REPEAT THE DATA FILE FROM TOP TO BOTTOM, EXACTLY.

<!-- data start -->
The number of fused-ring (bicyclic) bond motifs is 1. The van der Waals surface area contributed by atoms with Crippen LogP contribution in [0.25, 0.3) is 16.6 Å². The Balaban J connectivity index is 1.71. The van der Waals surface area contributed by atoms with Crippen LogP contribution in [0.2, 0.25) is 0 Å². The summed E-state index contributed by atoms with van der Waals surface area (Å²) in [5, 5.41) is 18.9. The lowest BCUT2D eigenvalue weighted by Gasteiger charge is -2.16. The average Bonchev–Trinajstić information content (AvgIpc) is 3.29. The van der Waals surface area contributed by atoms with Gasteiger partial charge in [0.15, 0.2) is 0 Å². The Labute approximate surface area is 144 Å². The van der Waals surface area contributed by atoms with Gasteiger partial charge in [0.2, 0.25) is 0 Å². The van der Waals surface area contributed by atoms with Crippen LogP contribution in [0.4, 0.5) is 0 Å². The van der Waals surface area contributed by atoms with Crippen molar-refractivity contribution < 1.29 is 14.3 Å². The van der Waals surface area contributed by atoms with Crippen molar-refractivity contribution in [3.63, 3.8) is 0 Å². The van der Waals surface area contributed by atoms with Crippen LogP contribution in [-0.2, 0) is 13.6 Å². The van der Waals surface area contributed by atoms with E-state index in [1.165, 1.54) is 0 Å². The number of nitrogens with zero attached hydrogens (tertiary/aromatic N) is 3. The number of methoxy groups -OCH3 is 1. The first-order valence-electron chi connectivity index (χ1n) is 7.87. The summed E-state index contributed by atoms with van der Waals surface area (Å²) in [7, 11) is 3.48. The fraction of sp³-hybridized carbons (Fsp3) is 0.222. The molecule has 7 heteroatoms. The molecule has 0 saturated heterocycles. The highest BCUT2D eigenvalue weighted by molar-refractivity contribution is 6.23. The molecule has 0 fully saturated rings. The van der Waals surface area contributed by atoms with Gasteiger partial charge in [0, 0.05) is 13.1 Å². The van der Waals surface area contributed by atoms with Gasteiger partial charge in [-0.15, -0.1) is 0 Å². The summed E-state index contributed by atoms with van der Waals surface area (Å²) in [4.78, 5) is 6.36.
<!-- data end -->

The number of fused-ring (bicyclic) bond motifs is 1. The van der Waals surface area contributed by atoms with Crippen LogP contribution in [0.25, 0.3) is 16.6 Å². The Balaban J connectivity index is 1.71. The van der Waals surface area contributed by atoms with Crippen LogP contribution in [0.2, 0.25) is 0 Å². The summed E-state index contributed by atoms with van der Waals surface area (Å²) in [5, 5.41) is 18.9. The lowest BCUT2D eigenvalue weighted by Gasteiger charge is -2.16. The average Bonchev–Trinajstić information content (AvgIpc) is 3.29. The van der Waals surface area contributed by atoms with Gasteiger partial charge in [0.15, 0.2) is 0 Å². The Labute approximate surface area is 144 Å². The van der Waals surface area contributed by atoms with Gasteiger partial charge in [0.2, 0.25) is 0 Å². The van der Waals surface area contributed by atoms with Crippen LogP contribution in [0.4, 0.5) is 0 Å². The van der Waals surface area contributed by atoms with Crippen molar-refractivity contribution < 1.29 is 14.3 Å². The van der Waals surface area contributed by atoms with Crippen molar-refractivity contribution in [3.63, 3.8) is 0 Å². The van der Waals surface area contributed by atoms with Crippen LogP contribution in [-0.2, 0) is 13.6 Å². The van der Waals surface area contributed by atoms with E-state index in [1.165, 1.54) is 0 Å². The number of nitrogens with zero attached hydrogens (tertiary/aromatic N) is 3. The number of methoxy groups -OCH3 is 1. The first-order valence-electron chi connectivity index (χ1n) is 7.87. The summed E-state index contributed by atoms with van der Waals surface area (Å²) in [7, 11) is 3.48. The fraction of sp³-hybridized carbons (Fsp3) is 0.222. The molecule has 7 heteroatoms. The molecule has 0 saturated heterocycles. The highest BCUT2D eigenvalue weighted by molar-refractivity contribution is 6.23. The molecule has 0 fully saturated rings. The van der Waals surface area contributed by atoms with Gasteiger partial charge in [0, 0.05) is 13.1 Å². The van der Waals surface area contributed by atoms with Gasteiger partial charge in [-0.15, -0.1) is 0 Å². The summed E-state index contributed by atoms with van der Waals surface area (Å²) in [4.78, 5) is 6.36.